ST. GEORGE — With Cedar being a half game behind Snow Canyon and Desert Hills, while Crimson lingers a game and a half right behind the Reds, Wednesday’s game was a crucial one for both teams.
If Cedar hoped to stay in the mix for a possible tie or Region 9 title, they needed to win this game. It was the same for the Mustangs, a loss would not only hurt their RPI rankings, but they would be two games out of first place with a game to go.
The first set would go back and forth after the Reds started the game sluggish. They would get back into the mix and eventually win the set 25-22. The slow starts plagued the Reds throughout the game.
In the second set, the Mustangs took over, winning 25-14.
“We kind of felt lethargic,” Reds head coach Nicole Anglin said. “We had our tournament this weekend, and we learned a lot about our resiliency. That second set we knew we could come back from it, so we just focused on each point and went from there.”
The Reds bounced back, taking the third and fourth sets 25-15 and 25-17. One thing that stood out during the game was the Reds’ use of tips instead of full swings. The Cedar hitters would tip the ball just over the blockers, and the Mustangs didn’t adjust. Adjustments are something that the Mustangs have struggled with throughout the season.
“It definitely is,” Mustangs head coach Alexa Mansfield said. “We need to get better at that and make adjustments as the game goes on, but definitely something we need to work on.”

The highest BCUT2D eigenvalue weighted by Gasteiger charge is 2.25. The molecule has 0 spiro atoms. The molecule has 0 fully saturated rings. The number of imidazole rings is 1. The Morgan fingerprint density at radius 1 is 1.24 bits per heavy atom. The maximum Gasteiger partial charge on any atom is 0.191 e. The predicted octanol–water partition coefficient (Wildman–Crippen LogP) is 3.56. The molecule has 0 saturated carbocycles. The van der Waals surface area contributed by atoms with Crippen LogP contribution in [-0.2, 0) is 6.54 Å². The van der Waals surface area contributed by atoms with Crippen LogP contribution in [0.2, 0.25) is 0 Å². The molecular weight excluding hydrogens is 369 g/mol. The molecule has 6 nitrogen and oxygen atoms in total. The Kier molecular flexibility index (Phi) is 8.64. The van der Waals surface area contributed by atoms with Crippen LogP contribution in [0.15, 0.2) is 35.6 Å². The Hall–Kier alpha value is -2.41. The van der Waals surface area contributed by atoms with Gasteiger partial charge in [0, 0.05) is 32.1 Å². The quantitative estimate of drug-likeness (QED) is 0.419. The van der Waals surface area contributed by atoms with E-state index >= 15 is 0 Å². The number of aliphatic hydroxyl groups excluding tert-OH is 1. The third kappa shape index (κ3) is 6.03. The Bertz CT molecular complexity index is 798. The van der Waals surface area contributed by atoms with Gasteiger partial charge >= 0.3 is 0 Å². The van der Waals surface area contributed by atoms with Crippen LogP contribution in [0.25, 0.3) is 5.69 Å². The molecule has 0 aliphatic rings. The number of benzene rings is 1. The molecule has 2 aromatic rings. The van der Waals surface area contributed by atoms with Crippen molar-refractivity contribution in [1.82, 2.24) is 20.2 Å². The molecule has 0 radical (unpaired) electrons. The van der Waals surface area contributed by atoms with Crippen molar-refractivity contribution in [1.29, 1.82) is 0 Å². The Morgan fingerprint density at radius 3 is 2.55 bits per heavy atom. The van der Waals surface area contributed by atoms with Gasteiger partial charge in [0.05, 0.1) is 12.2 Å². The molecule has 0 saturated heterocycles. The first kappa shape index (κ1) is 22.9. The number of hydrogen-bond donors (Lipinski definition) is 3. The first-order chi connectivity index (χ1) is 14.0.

Reds senior Japrix Weaver talked about how they switched it up between swinging and tipping the ball.
“We just know that we need to switch it up sometimes,” Weaver said. “If that’s where they are weak, then that’s what we go for. We did think about that, but we were also just trying to swing away as well.”
The Cedar hitters also did something that most teams in the region aren’t able to capitalize on, and that is hitting and getting kills down the line. Most hitters tend to hit the ball across the court, but both Weaver and Jaidi Willden did a good job of mixing it up, and giving Crimson Cliffs different looks.
“I think that’s one of our strong points because, Jaidi and I are both able to do that, and line is definitely harder to dig because it’s just faster, closer, and not as much reaction time,” Weaver said. “They had good blocks. Even when they did block us, I thought we did a good job picking it up and covering.”
After a tough weekend tournament, the Reds responded, and this was a big win for them.
“It’s huge,” said Anglin. “We’re trying to play one game at a time especially because the RPI is down, and with our tournament this weekend we kind of dropped a little lower than we wanted. We’re just trying to focus on each game and go from there.”
Crimson Cliffs is still in the mix, but so are other Region 9 teams. With great parity this year, the quality of games has helped all the teams in Region 9 get ready for the state tournament.
“Region 9 is crazy this year,” Mansfield said. “Everybody is beating everyone, and it really helps us feeding into the state tournament. We’re playing big games every single Tuesday and Thursday, and it’s fun to see so many Region 9 teams in the mix.”
Crimson Cliffs finishes off their season next week against Canyon View at home.
For Cedar, the biggest game of the year is on the horizon. They play crosstown rival Canyon View on Thursday and then follow it up with a game against the surging Snow Canyon Warriors.
The Warriors will enter the game on an eight game region win streak, and the two teams will battle it out for a share of the region title, or the title itself, depending on how Desert Hills finishes their year at Hurricane. The Cedar and Snow Canyon game will be played at Cedar, and it’s scheduled for 7 p.m on Tuesday.
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